The 20-Something Restorers Behind Filson’s Coolest Products
The Seattle company's gear lasts approximately forever. But when the stuff is ready to retire, it ends up on this duo’s table and turns into something brand new.
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Evan Franz and Claire Beaumont might have the best gear jobs on the planet. The two of them make up Filson’s Restoration Department (FRD), which is where the 118-year-old Seattle-based outdoor brand recycles its retired bags. The duo’s only task: creatively reuse the tattered oiled canvas and aged leather that lands on their tables.
Every Friday, Franz, 25, and Beaumont, 26, receive a shipment of used products (often 20 to 30 years old) that have returned to Filson because of damage or wear. For the pair, that Friday drop is like getting a fresh set of canvases and paint. They begin by marking down what little they know about the products and their condition. “I wish we knew more about each piece of luggage and the history to pass on to the next customer, but we’ve only received a letter or two over the last year explaining where the bag came from,” says Franz.
Over the past few years, many companies—from Patagonia with its Worn Wear program to upstarts like Ten Thousand, which makes just two products—have thrown planned obsolescence out the window, focusing instead on reuse and recycling. Filson started the FRD in December 2013 because it found that even tattered equipment had plenty of reusable material, not to mention that weathered look that can’t be faked. The program centers around luggage, a core product for Filson, which started as C.C. Filson’s Pioneer Alaska Clothing and Blanket Manufacturers in 1897 and established its reputation for outfitting men during the Klondike gold rush. Many of the original bag designs and fabrics are still used today, and the products have a well-earned reputation for longevity.
Most of the bags that come through the department are just heavy repair jobs: Franz and Beaumont fix zippers, treat leather, and patch holes. Instead of trying to make the bags look like new, they’ll often use different-color fabric patches or sew over holes in Frankenstein-like patterns, giving each its own new style. Others are destined to become something else entirely, and the pair will use the old material to make another product, either from the line or one that they’ve made up. “I love the challenge and how much space they give us to be creative here. It feels insane to have that level of trust in a company of this size,” Beaumont says. “There’s no formula to what we do because every hole or sign of wear is a unique problem to solve, so we’re actively improvising eight hours a day, five days a week.”
After restoration, most of the pieces are sent to retailers around the world—many of the early bags went to Filson’s London store—and usually sell for nearly twice as much as new products, which Filson credits to their historical, one-of-a-kind appeal. Filson briefly featured some of the restored bags on its website in 2014. The lot sold out in hours.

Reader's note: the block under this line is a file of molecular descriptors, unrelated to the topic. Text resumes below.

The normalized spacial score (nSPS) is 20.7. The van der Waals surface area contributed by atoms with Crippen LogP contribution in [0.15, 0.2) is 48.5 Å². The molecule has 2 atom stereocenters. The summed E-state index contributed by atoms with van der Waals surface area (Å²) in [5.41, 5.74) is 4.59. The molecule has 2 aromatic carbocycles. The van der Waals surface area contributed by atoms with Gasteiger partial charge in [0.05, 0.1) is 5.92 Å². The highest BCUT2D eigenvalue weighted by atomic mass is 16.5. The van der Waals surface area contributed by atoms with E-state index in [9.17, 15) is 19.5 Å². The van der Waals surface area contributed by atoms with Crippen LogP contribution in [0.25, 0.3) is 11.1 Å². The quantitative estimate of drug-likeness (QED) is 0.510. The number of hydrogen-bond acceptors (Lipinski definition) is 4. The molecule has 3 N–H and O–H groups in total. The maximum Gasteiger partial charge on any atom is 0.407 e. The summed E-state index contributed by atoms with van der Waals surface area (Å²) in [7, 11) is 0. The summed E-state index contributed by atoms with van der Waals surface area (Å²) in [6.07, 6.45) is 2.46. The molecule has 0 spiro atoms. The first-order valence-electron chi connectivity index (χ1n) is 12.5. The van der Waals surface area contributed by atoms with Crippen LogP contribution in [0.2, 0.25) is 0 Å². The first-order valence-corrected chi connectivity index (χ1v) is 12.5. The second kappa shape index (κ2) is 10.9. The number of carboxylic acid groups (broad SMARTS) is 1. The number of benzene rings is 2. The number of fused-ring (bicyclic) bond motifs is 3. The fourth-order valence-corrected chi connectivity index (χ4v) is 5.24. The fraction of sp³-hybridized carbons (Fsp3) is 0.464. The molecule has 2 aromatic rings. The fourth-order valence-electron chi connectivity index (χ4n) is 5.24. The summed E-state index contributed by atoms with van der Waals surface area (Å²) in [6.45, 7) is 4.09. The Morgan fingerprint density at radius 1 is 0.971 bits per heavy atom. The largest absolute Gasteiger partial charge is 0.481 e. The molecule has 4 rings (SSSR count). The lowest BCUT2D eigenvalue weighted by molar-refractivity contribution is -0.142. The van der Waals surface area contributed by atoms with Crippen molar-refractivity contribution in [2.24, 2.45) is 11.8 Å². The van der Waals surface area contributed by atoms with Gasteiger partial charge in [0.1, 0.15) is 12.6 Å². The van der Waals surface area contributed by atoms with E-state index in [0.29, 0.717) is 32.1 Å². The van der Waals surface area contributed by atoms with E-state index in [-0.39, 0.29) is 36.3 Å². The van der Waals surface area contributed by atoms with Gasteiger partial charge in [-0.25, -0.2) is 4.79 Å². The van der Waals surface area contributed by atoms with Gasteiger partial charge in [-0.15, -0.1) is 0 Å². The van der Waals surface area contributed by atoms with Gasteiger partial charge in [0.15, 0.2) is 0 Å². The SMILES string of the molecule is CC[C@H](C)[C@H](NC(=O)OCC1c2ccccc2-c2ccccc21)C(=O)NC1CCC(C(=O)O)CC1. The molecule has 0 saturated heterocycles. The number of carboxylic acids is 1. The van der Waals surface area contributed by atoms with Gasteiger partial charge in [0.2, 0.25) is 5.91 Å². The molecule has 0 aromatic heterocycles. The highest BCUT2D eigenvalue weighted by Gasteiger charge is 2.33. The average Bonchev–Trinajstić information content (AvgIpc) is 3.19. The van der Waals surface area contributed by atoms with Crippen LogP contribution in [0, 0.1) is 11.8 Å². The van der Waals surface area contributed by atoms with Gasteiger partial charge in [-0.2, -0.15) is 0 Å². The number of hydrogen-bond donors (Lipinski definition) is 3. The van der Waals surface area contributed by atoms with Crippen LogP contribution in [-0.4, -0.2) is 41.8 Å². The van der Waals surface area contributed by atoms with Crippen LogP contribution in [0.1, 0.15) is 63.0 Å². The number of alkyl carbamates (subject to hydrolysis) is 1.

When Franz started working at the department, he made about ten bags per week. Beaumont was hired almost a year later after coming by—her sister was working for Filson at the time—to see about a new zipper for her well-worn Filson rucksack. She immediately clicked with Franz over the creative possibilities. Both are from the Seattle area and have a history with recycling old materials. Beaumont studied sewing and pattern making at a technical school in Tacoma and apprenticed several times to learn more about sewing and fabric reconstruction. Franz grew up on nearby Bainbridge Island, where his grandma taught him to sew. He always had a hard time throwing away a pair of torn jeans and started repairing his own, and eventually his friends’, clothing and backpacks.
Today, the pair creates about 50 restored bags per month, but they have a supply issue: the Filson stuff tends to last a long time, which means there aren’t a whole lot of products to repair or reuse. In a slow month, they’ll get only 20 bags and the goal of 50 goes out the window. They’ve partially gotten around this problem by taking fabric aging into their own hands. On the roof of Filson’s Fourth Avenue building, Franz and Beaumont lay down fabric of all shapes and colors to soak in the sun and rain. After a few weeks, the pair returns to materials naturally painted with swaths of faded green, water-stained black, and discolored orange. Those fabrics then become a patch for a recycled product, but never the foundation of a new one.
Filson understands the value of the FRD—not only as a testament to its older designs but also as a creative, bright spot for the company—and the whole project will move on November 24 from its current cramped space to a spot front and center at Filson’s new flagship retail store and headquarters, just blocks from the Mariner’s Safeco Field. Lined with wood, vintage photographs, and other curated art from the Pacific Northwest, the new store will be a jump for Filson into its modern-day, American-made philosophy. Every bit as important as the retail space will be the adjoining factory, where shoppers will be able to view, through glass walls, new bags and luggage being made throughout the day. But they won’t see either Franz or Beaumont back there: the pair will work in an open-air space in the middle of the shop where customers will be invited to interact and ask questions of the restorers.